Another year, another White House threat to veto the annual defense authorization bill over Guantanamo. But this time, it just might happen.
For the past few years, the Obama administration has railed against GOP efforts to use the National Defense Authorization Act, or NDAA, to block President Obama’s drive to shutter the detention facility at Naval Station Guantanamo Bay. Yet either through signing statements or moderate compromises, it’s never come down to a veto of the mammoth, “must-pass” legislation. But this year, in what is realistically Obama’s last chance to shut Gitmo down, Republicans are using their control of both chambers of Congress to push language that would kill the effort once and for all.
“This Administration has repeatedly objected to statutory restrictions that impede our ability to responsibly close the detention facility and pursue appropriate options for the remaining detainees,” White House spokeswoman Jen Friedman said in a statement to Defense One on Monday. She repeated the warning issued before the House Armed Services Committee’s markup of the fiscal 2016 NDAA last week. “Instead of removing unwarranted and burdensome restrictions, H.R. 1735, as drafted, would extend current restrictions and impose onerous additional ones.”
The National Security Council declined to say directly whether Obama would veto the $612 billion bill as drafted by HASC, but the veil over the threat is thin. Friedman called the committee’s markup an “early step in the NDAA process,” and urged a bipartisan effort in Congress “to make necessary changes to the bill so that the President is able to sign it.”
HASC’s markup previewed what is likely to be Congress’s final showdown with the Obama administration over Guantanamo.
Ranking Member Rep. Adam Smith, D-Wash., introduced a seven-word amendment to strip from the bill an effective ban on closing Guantanamo: “Strike sections 1036, 1037, 1038, and 1039.” Smith predicted his amendment would be “brutally defeated,” and it went down by voice vote to vocal Republican opposition. Some 18 hours into the markup session, the committee passed its full NDAA draft around 4:30 a.m. by a 60-2 vote.
The final legislation would retain existing restrictions that prohibit the Defense Department from using funds to transfer detainees to the United States, even for trial or medical treatment. It also continues to block any funds from being used to modify or construct facilities for the Defense Department to hold detainees on U.S. soil.
Yet it goes further, prohibiting any transfer of detainees to a “combat zone” — using an expansive IRS definition, inserted by HASC Chairman Mac Thornberry, R-Texas, that is intended to identify areas where deployed service members can receive tax breaks. That includes countries that have taken in Guantanamo detainees, such as Albania, Bosnia-Herzegovina, and Jordan, as well as Saudi Arabia, which hosts one of the most intense deradicalization and reintegration programs for former detainees.
It also would reinstate language from the 2013 NDAA that has since been stripped out, requiring certain certification procedures before transfers, though the Obama administration has adopted a standard by which such moves are unanimously approved by an inter-agency group of the Defense, State and Justice Departments, as well as Homeland Security, the Joint Chiefs of Staff, and Office of the Director of National Intelligence. Thornberry said the measure would rescind Obama’s authority to “unilaterally transfer detainees,” though his draft does provide a national security waiver.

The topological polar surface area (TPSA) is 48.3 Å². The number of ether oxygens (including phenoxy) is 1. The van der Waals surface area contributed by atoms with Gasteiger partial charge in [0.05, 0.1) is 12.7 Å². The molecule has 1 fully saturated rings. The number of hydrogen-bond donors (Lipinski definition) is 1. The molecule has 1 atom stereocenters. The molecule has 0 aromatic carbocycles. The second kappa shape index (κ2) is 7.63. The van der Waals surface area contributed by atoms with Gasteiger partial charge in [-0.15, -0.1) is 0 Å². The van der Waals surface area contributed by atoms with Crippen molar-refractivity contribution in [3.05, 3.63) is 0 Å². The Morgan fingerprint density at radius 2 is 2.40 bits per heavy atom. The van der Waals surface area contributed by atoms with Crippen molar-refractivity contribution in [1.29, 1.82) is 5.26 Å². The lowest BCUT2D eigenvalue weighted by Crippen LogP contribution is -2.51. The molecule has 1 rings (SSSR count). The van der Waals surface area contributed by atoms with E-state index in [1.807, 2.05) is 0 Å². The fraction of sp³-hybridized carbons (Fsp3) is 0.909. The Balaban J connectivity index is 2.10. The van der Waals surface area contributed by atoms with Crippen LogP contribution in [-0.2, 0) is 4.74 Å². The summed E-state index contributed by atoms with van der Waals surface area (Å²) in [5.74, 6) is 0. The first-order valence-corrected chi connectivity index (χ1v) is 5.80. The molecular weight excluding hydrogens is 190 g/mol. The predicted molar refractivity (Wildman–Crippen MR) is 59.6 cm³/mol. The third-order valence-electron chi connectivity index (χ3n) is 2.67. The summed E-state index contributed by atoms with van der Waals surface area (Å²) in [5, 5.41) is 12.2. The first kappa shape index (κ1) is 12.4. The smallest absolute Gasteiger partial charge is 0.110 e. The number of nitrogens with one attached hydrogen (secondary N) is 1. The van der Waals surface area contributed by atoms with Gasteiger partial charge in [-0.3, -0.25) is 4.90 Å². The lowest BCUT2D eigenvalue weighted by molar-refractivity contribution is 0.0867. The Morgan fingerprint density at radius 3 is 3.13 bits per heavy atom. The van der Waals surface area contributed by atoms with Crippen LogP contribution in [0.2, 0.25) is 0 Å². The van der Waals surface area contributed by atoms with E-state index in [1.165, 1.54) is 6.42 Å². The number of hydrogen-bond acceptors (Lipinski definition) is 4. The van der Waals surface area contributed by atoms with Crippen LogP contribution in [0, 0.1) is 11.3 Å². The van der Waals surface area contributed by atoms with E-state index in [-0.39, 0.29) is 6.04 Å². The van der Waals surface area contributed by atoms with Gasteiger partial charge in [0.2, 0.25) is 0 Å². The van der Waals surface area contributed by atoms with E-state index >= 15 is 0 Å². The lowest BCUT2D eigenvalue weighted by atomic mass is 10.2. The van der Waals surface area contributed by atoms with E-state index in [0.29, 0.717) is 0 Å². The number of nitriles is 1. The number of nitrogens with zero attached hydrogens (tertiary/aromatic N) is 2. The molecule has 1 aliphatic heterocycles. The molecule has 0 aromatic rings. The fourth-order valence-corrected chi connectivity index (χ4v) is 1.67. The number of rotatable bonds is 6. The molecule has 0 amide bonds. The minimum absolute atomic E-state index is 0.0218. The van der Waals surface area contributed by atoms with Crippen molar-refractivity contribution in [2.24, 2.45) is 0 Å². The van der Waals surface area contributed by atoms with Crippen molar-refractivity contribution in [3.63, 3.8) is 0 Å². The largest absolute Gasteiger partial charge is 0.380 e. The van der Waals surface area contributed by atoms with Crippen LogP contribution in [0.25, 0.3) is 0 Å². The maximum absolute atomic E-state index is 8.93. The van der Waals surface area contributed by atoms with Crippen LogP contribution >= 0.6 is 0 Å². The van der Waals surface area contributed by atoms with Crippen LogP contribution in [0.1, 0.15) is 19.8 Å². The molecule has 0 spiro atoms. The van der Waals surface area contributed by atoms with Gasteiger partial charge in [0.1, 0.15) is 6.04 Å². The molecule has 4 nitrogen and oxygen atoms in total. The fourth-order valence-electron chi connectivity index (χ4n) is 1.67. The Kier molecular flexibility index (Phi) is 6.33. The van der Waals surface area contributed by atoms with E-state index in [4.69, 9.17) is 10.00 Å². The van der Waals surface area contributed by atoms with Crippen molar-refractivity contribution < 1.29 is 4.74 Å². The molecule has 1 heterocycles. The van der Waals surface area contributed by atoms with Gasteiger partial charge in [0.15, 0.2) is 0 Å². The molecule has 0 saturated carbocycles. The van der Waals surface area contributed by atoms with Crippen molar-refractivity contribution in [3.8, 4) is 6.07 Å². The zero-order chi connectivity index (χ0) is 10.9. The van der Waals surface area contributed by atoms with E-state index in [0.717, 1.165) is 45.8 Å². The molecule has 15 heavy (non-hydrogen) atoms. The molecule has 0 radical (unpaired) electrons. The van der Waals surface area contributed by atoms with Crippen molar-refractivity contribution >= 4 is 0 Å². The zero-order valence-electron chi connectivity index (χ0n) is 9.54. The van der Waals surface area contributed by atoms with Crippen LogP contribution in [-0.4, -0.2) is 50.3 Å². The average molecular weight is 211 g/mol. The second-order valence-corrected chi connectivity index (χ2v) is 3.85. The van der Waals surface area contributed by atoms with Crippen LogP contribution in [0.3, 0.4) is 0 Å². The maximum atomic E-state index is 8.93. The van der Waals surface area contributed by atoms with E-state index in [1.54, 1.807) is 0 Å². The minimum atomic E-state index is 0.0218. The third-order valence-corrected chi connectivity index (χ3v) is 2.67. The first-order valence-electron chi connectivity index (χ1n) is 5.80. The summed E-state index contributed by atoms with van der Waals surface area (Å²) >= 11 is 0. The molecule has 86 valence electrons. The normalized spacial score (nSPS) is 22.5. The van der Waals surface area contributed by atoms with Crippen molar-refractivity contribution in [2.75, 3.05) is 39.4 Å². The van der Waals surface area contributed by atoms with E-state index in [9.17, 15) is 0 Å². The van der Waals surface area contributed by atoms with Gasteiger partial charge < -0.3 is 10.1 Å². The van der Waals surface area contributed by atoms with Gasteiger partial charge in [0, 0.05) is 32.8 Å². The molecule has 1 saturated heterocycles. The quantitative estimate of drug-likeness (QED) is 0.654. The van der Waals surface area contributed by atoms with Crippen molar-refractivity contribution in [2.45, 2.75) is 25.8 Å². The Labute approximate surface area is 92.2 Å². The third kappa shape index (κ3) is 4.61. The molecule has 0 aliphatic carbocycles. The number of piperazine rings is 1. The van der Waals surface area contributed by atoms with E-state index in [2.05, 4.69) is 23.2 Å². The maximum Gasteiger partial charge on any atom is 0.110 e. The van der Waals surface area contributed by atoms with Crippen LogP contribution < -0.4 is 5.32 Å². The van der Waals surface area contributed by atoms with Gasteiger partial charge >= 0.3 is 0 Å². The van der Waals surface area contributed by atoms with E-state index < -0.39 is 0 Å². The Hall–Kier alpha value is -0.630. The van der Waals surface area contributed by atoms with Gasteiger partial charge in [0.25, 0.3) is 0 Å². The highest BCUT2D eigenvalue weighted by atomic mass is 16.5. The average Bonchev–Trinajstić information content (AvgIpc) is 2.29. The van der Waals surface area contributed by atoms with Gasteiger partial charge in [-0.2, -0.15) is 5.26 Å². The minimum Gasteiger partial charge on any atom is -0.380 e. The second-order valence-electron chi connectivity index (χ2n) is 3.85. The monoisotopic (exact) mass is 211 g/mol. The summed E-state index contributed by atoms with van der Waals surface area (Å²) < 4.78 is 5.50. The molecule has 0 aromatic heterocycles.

The HASC NDAA also would prohibit the U.S. from ending the lease of the U.S. Navy base that houses the facility on loan from Cuba.
The measures would effectively freeze the prison, though 57 of the 122 detainees who remain there have been cleared for transfer. They basically “make it impossible to close Guantanamo,” Smith said around 2 a.m. during the markup, the Miami Herald reported.
Obama has registered his opposition to language contained in the past several years’ NDAAs in signing statements, such as the one administration officials relied on in part to defend not notifying Congress 30 days before the controversial “Taliban Five” swap of five Guantanamo detainees for former prisoner of war Bowe Bergdahl.
“I know that in signing previous NDAA bills, the President has included signing statements and has raised concerns with some of the proposals that were included in the bill,” White House spokesman Josh Earnest said after the markup last week, when asked about the Guantanamo measures. “But this is just the beginning of the process.”
Yet Thornberry proposed that 25 percent, or $485 million, of Defense Secretary Ash Carter’s budget be withheld due to feet-dragging from the Justice Department and Defense Department on certain documentation, particularly regarding the legality of the Bergdahl swap. At the same time, the legislation approves $76 million for a new housing facility at Guantanamo requested by SOUTHCOM Commander Gen. John Kelly on an unfunded priorities list, though the Pentagon and White House oppose the project.
Several Republican senators who have introduced new legislation that would impose a full two-year ban on any transfers, as well as other restrictions included in HASC’s NDAA draft, have similarly demanded more information on detainees who were transferred and are believed to have returned to the fight.
The House is expected to consider the NDAA on the floor Tuesday or Wednesday of next week, HASC spokesman Claude Chafin told Defense One. The Senate Armed Services Committee will begin its consideration as well, with a full committee markup — behind closed doors — on May 13. Three SASC subcommittees will hold open-door markups.